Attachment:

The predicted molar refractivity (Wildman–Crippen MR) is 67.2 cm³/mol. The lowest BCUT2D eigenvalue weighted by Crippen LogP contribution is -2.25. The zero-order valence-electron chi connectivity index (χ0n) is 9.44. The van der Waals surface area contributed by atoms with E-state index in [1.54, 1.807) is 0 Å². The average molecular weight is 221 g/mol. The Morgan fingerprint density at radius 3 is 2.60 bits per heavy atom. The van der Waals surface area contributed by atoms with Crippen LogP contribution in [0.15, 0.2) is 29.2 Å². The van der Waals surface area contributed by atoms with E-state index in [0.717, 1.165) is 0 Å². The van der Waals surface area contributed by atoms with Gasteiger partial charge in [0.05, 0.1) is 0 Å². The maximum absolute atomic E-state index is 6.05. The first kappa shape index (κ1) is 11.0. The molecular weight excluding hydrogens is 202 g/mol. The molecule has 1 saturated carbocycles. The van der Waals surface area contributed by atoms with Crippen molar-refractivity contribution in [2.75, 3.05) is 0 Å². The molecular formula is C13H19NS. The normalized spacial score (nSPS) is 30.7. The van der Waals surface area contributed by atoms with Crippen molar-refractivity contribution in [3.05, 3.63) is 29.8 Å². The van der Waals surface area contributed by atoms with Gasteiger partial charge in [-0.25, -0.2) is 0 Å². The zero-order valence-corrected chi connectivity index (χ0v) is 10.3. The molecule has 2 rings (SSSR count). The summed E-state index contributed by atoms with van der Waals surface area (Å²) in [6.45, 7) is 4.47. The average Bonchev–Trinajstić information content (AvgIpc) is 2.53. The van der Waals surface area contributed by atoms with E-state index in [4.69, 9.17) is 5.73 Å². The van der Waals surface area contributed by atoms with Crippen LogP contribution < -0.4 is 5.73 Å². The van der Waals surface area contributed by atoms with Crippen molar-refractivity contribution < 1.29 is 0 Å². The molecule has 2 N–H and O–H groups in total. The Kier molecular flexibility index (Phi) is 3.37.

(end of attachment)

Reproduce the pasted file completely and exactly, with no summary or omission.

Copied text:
The predicted molar refractivity (Wildman–Crippen MR) is 67.2 cm³/mol. The lowest BCUT2D eigenvalue weighted by Crippen LogP contribution is -2.25. The zero-order valence-electron chi connectivity index (χ0n) is 9.44. The van der Waals surface area contributed by atoms with E-state index in [1.54, 1.807) is 0 Å². The average molecular weight is 221 g/mol. The Morgan fingerprint density at radius 3 is 2.60 bits per heavy atom. The van der Waals surface area contributed by atoms with Crippen LogP contribution in [0.15, 0.2) is 29.2 Å². The van der Waals surface area contributed by atoms with E-state index in [0.717, 1.165) is 0 Å². The van der Waals surface area contributed by atoms with Gasteiger partial charge in [0.05, 0.1) is 0 Å². The maximum absolute atomic E-state index is 6.05. The first kappa shape index (κ1) is 11.0. The molecular weight excluding hydrogens is 202 g/mol. The molecule has 1 saturated carbocycles. The van der Waals surface area contributed by atoms with Crippen molar-refractivity contribution in [2.75, 3.05) is 0 Å². The molecular formula is C13H19NS. The normalized spacial score (nSPS) is 30.7. The van der Waals surface area contributed by atoms with Crippen molar-refractivity contribution in [3.05, 3.63) is 29.8 Å². The van der Waals surface area contributed by atoms with Gasteiger partial charge in [-0.25, -0.2) is 0 Å². The zero-order valence-corrected chi connectivity index (χ0v) is 10.3. The molecule has 2 rings (SSSR count). The summed E-state index contributed by atoms with van der Waals surface area (Å²) in [6.45, 7) is 4.47. The average Bonchev–Trinajstić information content (AvgIpc) is 2.53. The van der Waals surface area contributed by atoms with E-state index in [4.69, 9.17) is 5.73 Å². The van der Waals surface area contributed by atoms with Crippen LogP contribution < -0.4 is 5.73 Å². The van der Waals surface area contributed by atoms with Crippen molar-refractivity contribution < 1.29 is 0 Å². The molecule has 2 N–H and O–H groups in total. The Kier molecular flexibility index (Phi) is 3.37.